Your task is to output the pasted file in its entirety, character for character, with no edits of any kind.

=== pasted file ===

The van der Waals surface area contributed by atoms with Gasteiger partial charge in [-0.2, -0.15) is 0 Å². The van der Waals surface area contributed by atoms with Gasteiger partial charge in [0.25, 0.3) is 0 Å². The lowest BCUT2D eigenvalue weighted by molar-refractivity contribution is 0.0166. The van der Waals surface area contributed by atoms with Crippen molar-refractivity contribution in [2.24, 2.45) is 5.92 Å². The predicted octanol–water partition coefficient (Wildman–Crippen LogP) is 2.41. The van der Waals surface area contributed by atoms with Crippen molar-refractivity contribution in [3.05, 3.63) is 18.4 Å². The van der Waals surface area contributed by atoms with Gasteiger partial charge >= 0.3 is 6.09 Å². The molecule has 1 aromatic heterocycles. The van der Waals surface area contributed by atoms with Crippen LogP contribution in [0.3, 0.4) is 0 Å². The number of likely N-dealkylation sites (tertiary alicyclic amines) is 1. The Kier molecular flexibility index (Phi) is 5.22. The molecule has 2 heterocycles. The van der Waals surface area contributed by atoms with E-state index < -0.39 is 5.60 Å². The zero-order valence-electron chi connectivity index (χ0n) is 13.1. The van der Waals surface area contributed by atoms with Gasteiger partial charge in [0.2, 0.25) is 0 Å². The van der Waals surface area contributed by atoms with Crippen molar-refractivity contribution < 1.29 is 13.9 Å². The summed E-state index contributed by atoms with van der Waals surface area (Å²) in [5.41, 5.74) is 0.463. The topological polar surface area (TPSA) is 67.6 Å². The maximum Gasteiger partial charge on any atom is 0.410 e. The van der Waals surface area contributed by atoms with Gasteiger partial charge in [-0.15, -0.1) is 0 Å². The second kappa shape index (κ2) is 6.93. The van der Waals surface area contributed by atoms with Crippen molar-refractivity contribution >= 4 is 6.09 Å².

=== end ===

The van der Waals surface area contributed by atoms with Gasteiger partial charge in [-0.2, -0.15) is 0 Å². The van der Waals surface area contributed by atoms with Gasteiger partial charge in [0.25, 0.3) is 0 Å². The lowest BCUT2D eigenvalue weighted by molar-refractivity contribution is 0.0166. The van der Waals surface area contributed by atoms with Crippen molar-refractivity contribution in [2.24, 2.45) is 5.92 Å². The predicted octanol–water partition coefficient (Wildman–Crippen LogP) is 2.41. The van der Waals surface area contributed by atoms with Crippen molar-refractivity contribution in [3.05, 3.63) is 18.4 Å². The van der Waals surface area contributed by atoms with Gasteiger partial charge >= 0.3 is 6.09 Å². The molecule has 1 aromatic heterocycles. The van der Waals surface area contributed by atoms with Crippen LogP contribution in [0.3, 0.4) is 0 Å². The number of likely N-dealkylation sites (tertiary alicyclic amines) is 1. The Kier molecular flexibility index (Phi) is 5.22. The molecule has 2 heterocycles. The van der Waals surface area contributed by atoms with E-state index < -0.39 is 5.60 Å². The zero-order valence-electron chi connectivity index (χ0n) is 13.1. The van der Waals surface area contributed by atoms with Gasteiger partial charge in [0.2, 0.25) is 0 Å². The van der Waals surface area contributed by atoms with Crippen molar-refractivity contribution < 1.29 is 13.9 Å². The summed E-state index contributed by atoms with van der Waals surface area (Å²) in [5.41, 5.74) is 0.463. The topological polar surface area (TPSA) is 67.6 Å². The maximum Gasteiger partial charge on any atom is 0.410 e. The van der Waals surface area contributed by atoms with Gasteiger partial charge in [-0.15, -0.1) is 0 Å². The second kappa shape index (κ2) is 6.93. The van der Waals surface area contributed by atoms with Crippen molar-refractivity contribution >= 4 is 6.09 Å².